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Best Practices
Batuhan, Nikita, and a third student stand and smile in an outdoor setting.

Cluster Leader Shares Best Practices for Inclusion

My role as a CIEE cluster leader is to organize enhancement activities that build the leadership and teamwork skills of my students. Last year I had sixteen students in my cluster, two of whom were students with disabilities. Both were studying in the United States on programs sponsored by the U.S Department of State.

There are certain activities that we do every year as a cluster. One of the most memorable of those activities took place in the winter. All sixteen of my students went up to our little cabin, which is what we do every year, to go cross-country skiing.

Personal Stories
Two women with their white canesTwo Humphrey recipients, Svetlana and Brigette, with their white canes. .

Forging Ahead: My Road to the Humphrey Fellowship Program

In Siberia, Russia, I teach blind and low vision people how to use a computer, so they can continue with their education. We have many different educational challenges for people with disabilities in my country. I know this situation very well because I have been blind since birth. I studied in a boarding school, and earned two higher education degrees. 

Personal Stories
Two female exchange students smile at the camera in an outdoor setting.

A Year of New Experiences

From her host community of Spokane, Washington, Polina beams as she recalls the highlights of her academic year on the Future Leaders Exchange (FLEX) program.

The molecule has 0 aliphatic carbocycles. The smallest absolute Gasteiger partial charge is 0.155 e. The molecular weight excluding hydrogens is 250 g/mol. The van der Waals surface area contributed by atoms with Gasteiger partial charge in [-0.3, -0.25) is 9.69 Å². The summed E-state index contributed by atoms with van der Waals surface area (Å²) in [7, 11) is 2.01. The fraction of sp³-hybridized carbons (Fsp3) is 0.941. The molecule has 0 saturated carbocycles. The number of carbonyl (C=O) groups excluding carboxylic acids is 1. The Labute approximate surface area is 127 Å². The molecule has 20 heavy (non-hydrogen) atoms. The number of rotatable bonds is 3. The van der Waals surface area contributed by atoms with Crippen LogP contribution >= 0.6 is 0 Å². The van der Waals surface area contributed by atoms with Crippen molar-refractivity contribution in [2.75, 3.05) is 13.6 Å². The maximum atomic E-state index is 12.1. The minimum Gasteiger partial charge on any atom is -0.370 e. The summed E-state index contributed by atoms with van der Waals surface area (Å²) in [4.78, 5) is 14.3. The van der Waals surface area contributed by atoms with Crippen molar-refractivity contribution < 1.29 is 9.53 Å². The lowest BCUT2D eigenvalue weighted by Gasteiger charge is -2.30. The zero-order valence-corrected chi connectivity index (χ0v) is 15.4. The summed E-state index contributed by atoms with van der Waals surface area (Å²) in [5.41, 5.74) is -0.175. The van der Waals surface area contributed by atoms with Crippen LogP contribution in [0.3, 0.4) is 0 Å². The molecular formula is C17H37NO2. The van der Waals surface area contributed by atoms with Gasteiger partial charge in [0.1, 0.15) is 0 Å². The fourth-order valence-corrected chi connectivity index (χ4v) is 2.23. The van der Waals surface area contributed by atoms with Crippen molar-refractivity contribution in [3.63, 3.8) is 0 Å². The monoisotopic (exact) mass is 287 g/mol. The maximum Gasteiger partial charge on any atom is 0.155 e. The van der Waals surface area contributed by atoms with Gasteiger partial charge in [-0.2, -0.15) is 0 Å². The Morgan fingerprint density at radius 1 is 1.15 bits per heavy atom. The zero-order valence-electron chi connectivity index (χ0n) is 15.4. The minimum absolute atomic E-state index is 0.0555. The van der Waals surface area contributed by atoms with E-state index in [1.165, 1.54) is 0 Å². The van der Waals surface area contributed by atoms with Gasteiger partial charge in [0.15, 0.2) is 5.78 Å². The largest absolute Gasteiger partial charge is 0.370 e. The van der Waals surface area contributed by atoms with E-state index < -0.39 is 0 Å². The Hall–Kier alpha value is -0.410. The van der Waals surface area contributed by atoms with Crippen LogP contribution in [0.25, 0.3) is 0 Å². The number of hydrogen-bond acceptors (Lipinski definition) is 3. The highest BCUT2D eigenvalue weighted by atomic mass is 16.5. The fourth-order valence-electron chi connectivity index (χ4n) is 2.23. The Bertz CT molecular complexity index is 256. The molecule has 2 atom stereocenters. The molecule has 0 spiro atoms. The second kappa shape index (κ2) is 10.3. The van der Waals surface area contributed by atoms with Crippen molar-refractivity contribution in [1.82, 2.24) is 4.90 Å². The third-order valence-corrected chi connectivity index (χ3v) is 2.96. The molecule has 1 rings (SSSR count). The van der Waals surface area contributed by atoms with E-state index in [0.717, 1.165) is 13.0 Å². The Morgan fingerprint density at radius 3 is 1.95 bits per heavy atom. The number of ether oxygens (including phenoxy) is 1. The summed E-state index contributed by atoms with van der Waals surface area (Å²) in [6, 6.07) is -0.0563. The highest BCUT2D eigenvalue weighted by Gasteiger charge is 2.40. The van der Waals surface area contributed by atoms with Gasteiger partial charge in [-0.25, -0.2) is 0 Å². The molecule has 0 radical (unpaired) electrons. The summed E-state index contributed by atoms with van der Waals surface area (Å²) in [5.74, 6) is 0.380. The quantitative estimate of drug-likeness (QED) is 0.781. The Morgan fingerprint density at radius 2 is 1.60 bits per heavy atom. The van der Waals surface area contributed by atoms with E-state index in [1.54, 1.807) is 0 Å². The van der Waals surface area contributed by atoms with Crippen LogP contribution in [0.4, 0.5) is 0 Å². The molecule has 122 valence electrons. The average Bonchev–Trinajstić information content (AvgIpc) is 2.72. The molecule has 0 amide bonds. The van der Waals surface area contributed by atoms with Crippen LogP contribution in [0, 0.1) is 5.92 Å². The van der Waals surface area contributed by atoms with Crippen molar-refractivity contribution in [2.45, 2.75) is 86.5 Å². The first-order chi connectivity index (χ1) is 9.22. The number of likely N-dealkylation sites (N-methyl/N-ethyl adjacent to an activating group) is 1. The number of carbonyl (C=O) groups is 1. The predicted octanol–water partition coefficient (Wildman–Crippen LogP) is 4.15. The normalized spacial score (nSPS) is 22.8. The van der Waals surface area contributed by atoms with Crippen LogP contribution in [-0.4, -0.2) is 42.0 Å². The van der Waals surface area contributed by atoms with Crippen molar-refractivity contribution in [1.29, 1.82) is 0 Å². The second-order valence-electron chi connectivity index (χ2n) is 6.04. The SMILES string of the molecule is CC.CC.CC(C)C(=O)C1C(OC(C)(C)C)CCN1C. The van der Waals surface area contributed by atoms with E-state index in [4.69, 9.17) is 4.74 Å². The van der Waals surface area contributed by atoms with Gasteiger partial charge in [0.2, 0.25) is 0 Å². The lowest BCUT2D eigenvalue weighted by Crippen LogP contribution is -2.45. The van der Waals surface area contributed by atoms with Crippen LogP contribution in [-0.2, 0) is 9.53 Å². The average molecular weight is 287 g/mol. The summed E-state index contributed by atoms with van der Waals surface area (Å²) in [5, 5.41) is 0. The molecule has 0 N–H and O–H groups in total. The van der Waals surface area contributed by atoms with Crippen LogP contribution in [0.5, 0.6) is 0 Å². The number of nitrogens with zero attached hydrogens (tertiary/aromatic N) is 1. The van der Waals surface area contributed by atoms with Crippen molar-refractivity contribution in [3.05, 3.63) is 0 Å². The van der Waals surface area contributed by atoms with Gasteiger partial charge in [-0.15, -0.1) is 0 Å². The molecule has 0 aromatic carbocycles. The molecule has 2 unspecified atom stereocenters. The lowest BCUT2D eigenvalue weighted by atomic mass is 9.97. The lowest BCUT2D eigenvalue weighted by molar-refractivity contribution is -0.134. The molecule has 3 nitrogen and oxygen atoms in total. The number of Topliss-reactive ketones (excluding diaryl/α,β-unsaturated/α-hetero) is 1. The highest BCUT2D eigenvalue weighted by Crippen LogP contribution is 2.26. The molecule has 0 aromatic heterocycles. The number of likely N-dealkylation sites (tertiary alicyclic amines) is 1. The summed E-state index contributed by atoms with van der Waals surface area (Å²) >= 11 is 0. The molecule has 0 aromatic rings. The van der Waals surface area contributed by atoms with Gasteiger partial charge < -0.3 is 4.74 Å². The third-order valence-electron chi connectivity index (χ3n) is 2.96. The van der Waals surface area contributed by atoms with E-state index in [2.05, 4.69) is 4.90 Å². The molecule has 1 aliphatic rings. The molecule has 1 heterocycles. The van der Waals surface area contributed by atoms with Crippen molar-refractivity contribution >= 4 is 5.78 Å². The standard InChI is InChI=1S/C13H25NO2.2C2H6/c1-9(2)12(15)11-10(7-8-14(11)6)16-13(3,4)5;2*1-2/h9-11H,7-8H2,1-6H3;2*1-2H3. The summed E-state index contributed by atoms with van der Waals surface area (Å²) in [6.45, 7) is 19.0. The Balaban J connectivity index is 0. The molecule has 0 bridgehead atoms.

“I’m fully enjoying my time here! I have everything I need: a great host family, people who care about me and have been supporting me from the very first day I met them, a school with good teachers, and new friends.”

But like many high school students who consider studying abroad, Polina wasn’t always so sure her experience would be a positive one.

Personal Stories
Ivan and six other FLEX students smiling

Family Reflects on Hosting Students with Disabilities

The Pamperins first learned about Ivan, a Future Leaders Exchange (FLEX) student from Russia, from a youth exchange organization, States’ 4-H, that places students in their area. “Ivan’s name was at the top of the list of incoming international exchange students and we noticed very quickly that he has cerebral palsy (CP).” They had previously hosted a Japanese student who uses a wheelchair.

Best Practices
Student smiling in a field of flowers.

Area Coordinator Reflects on Placing a Student with a Disability

When Annie Reifsnyder became an Area Coordinator for CCI Greenheart, a non-profit organization that places international high school exchange students in the United States, she found a way to connect with students from around the world.

One Future Leaders Exchange (FLEX) student from Russia in particular caught her attention. “I received Natasha’s bio and was kind of enamored by it,” Reifsnyder says. “I just thought how neat, how cool, how amazing, obviously a student who wanted to come to the U.S., but one who is blind.”